Will Okta Get Its Credit Back After Lapsus$ Breach? We will see

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Okta’s decision not to disclose a January breach that may have impacted hundreds of customers — and the vendor’s choices about which details to share after the hacker group Lapsus$ revealed the incident — remains a matter of debate. the cybersecurity community.

That leads some to ask questions about Okta’s future, such as: How much reputation damage could this cause Okta? And will the leading identity security firm be able to make a full recovery?

Investors have already hit Okta hard, as the company’s shares have fallen 15% since the announcement of the incident. But within the security community, opinions about the potential impact on Okta’s reputation vary widely.

Jake Williams, a noted cybersecurity consultant and faculty member at IANS, wrote on Twitter today that based on Okta’s handling of the Lapsus$ incident, “I honestly don’t know how Okta is regaining the trust of corporate organizations.”

“I’m generally in the ‘incidents happen, learn from them and move on, but no heads need to roll’ camp,” Williams wrote† ‘I’m not so sure here. There seem to be MULTIPLE glitches and without full transparency? Yaks.”

Unanswered questions

The comment was the conclusion of a series of tweets in which he explored some elements of Okta’s communication choices about the incident. In particular, Williams noted the many questions that Okta, a leading provider of identity verification and management, remained unanswered about what happened.

“Disclose the timeline and process by which Okta customers would have been notified if the Lapsus$ screenshots had not been posted,” Williams said. wrote

What Okta has said is that from Jan. 16-21, Lapsus$ had access to the laptop of a customer service representative who worked for a third-party Okta support provider, Sitel. The company said 366 customers may have been affected.

However, Okta didn’t disclose the incident until Tuesday, and only then in response to Lapsus$ posting screenshots to Telegram as evidence of the breach.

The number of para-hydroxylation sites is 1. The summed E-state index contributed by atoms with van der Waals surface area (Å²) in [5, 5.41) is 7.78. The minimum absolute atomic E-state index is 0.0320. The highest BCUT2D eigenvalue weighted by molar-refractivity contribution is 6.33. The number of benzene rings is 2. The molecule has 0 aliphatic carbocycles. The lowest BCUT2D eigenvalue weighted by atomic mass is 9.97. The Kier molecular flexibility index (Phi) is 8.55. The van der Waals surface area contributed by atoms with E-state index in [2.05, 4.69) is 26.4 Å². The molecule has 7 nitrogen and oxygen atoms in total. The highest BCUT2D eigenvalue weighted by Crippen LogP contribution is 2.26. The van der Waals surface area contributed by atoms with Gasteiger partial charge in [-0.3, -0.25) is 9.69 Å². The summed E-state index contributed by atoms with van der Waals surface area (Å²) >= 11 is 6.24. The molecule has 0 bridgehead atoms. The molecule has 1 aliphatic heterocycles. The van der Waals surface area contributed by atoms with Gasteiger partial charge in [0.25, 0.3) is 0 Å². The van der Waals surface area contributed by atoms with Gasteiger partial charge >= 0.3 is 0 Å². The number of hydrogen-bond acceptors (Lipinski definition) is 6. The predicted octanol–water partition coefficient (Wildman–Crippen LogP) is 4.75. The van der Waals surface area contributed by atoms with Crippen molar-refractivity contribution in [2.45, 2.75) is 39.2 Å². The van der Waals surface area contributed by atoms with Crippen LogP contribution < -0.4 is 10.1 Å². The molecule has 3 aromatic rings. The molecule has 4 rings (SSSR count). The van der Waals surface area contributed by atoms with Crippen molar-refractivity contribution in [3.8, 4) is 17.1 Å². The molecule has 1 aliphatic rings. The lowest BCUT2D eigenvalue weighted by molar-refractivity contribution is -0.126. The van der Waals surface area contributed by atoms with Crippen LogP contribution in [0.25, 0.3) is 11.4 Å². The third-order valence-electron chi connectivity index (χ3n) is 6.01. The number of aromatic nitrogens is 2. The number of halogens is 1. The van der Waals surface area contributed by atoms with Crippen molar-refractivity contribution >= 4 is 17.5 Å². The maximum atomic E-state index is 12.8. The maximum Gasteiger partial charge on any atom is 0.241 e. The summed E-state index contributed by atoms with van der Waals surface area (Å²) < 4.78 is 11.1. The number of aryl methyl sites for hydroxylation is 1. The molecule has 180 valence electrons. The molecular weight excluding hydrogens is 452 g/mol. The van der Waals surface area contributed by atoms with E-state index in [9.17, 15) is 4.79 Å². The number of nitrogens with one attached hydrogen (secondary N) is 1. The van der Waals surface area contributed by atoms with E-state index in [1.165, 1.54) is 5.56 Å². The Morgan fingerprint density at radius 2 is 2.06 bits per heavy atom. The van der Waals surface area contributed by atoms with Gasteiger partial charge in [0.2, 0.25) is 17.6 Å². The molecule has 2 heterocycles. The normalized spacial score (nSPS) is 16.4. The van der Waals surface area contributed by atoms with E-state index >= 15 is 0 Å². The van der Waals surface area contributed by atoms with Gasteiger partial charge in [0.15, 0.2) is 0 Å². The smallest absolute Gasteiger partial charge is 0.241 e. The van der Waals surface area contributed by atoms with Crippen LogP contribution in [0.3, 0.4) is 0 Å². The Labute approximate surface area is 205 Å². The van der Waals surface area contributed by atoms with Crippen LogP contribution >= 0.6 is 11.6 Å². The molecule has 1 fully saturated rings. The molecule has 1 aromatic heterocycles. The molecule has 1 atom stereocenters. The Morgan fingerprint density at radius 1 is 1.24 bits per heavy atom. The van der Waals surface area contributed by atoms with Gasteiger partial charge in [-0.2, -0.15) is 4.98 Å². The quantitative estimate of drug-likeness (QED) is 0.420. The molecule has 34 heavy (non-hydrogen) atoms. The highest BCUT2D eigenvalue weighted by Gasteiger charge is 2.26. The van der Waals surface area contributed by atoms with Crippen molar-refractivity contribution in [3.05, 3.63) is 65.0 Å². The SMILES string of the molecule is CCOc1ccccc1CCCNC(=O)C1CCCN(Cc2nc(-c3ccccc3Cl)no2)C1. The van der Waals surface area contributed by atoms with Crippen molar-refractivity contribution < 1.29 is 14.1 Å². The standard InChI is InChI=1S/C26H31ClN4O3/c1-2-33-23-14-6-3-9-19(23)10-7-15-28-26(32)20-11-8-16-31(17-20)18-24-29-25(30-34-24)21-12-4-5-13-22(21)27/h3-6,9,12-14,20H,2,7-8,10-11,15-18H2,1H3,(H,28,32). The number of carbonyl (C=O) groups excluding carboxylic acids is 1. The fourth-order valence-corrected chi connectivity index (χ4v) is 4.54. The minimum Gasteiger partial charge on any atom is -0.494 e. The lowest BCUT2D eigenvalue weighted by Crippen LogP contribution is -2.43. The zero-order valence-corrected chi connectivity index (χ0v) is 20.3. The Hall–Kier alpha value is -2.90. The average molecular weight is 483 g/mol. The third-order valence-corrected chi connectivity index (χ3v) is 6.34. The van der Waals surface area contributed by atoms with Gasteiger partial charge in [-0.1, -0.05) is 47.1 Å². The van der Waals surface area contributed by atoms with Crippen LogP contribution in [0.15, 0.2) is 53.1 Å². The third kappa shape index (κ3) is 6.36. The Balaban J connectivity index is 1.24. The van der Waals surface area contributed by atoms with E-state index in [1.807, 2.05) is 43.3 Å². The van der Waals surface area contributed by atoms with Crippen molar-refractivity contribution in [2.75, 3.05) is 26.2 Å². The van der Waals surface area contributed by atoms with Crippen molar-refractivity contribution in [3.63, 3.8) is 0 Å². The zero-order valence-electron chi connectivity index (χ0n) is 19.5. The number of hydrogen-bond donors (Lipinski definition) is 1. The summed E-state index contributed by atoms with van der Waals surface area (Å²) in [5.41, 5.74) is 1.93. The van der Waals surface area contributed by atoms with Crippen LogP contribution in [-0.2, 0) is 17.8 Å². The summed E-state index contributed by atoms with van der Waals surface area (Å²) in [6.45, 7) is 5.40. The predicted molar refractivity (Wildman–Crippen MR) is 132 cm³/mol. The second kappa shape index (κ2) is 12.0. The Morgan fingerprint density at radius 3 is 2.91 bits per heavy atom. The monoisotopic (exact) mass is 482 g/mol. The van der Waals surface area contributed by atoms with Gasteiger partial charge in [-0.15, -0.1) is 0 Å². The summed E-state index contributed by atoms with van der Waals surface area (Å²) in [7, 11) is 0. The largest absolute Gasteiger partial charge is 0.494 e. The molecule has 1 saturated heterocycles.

Okta CSO David Bradbury appears to have pointed the finger at Sitel for the timing of the reveal. In a blog post, Bradbury said he was “extremely disappointed” at how long it took Okta to receive a report about the incident from Sitel, which had hired a cyberforensics firm to investigate. (Sitel declined to comment on that point.)

However, this message from Okta “strongly implies” that the company “was unable to investigate without Sitel’s report,” Williams wrote on Twitter.

“Given my experience in these things, I call shenanigans,” he wrote. “If Okta wants to continue this story, they need to bring receipts.”

An ‘unthinkable’ scenario?

Ultimately, Williams said, it’s “inconceivable” that Okta knew one of his servicers was compromised but “took no action in the meantime.”

Okta did not immediately respond to a request for comment today, but declined to comment Wednesday when VentureBeat asked about its decision not to disclose the incident.

Williams is far from the only one to suggest that Okta made a mistake in taking so long to disclose a breach that may have affected numerous customers.

“Which [delay in disclosure] that’s why this is bad,” Andras Cser, vice president and chief analyst for security and risk management at Forrester, said in an interview on Wednesday. “It’s not because they’ve been violated — that’s what happens. The fact is they haven’t made any kind of disclosure.”

At cybersecurity vendor Atmosec, co-founder and CTO Misha Seltzer says it’s clear to him that “Okta made a mistake by not disclosing the issue in January.”

“Engaged customers deserve to know so they can conduct their own research,” Seltzer said.

‘Too long’ to reveal?